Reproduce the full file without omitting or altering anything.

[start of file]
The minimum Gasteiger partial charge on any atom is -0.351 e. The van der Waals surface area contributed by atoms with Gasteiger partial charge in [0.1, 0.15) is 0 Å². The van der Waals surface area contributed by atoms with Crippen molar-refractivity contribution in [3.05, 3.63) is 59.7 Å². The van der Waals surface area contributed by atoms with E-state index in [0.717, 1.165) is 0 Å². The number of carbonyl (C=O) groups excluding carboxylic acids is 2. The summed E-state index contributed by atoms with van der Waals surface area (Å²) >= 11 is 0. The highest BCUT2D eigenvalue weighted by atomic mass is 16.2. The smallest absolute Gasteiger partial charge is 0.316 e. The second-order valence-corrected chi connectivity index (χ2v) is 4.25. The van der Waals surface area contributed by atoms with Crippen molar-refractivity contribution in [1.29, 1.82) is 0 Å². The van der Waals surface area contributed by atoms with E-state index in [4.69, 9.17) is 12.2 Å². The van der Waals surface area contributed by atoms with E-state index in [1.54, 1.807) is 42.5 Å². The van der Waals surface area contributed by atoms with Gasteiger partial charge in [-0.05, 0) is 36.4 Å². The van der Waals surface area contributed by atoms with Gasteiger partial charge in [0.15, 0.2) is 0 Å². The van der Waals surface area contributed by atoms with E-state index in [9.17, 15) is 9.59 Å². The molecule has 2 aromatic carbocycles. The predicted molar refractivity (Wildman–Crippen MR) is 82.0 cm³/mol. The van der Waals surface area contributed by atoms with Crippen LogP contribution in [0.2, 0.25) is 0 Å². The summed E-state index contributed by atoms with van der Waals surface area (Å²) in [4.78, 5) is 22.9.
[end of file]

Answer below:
The minimum Gasteiger partial charge on any atom is -0.351 e. The van der Waals surface area contributed by atoms with Gasteiger partial charge in [0.1, 0.15) is 0 Å². The van der Waals surface area contributed by atoms with Crippen molar-refractivity contribution in [3.05, 3.63) is 59.7 Å². The van der Waals surface area contributed by atoms with E-state index in [0.717, 1.165) is 0 Å². The number of carbonyl (C=O) groups excluding carboxylic acids is 2. The summed E-state index contributed by atoms with van der Waals surface area (Å²) >= 11 is 0. The highest BCUT2D eigenvalue weighted by atomic mass is 16.2. The smallest absolute Gasteiger partial charge is 0.316 e. The second-order valence-corrected chi connectivity index (χ2v) is 4.25. The van der Waals surface area contributed by atoms with Crippen molar-refractivity contribution in [1.29, 1.82) is 0 Å². The van der Waals surface area contributed by atoms with E-state index in [4.69, 9.17) is 12.2 Å². The van der Waals surface area contributed by atoms with E-state index in [1.54, 1.807) is 42.5 Å². The van der Waals surface area contributed by atoms with Gasteiger partial charge in [-0.05, 0) is 36.4 Å². The van der Waals surface area contributed by atoms with Gasteiger partial charge in [0.15, 0.2) is 0 Å². The van der Waals surface area contributed by atoms with E-state index in [9.17, 15) is 9.59 Å². The molecule has 2 aromatic carbocycles. The predicted molar refractivity (Wildman–Crippen MR) is 82.0 cm³/mol. The van der Waals surface area contributed by atoms with Crippen LogP contribution in [0.2, 0.25) is 0 Å². The summed E-state index contributed by atoms with van der Waals surface area (Å²) in [4.78, 5) is 22.9.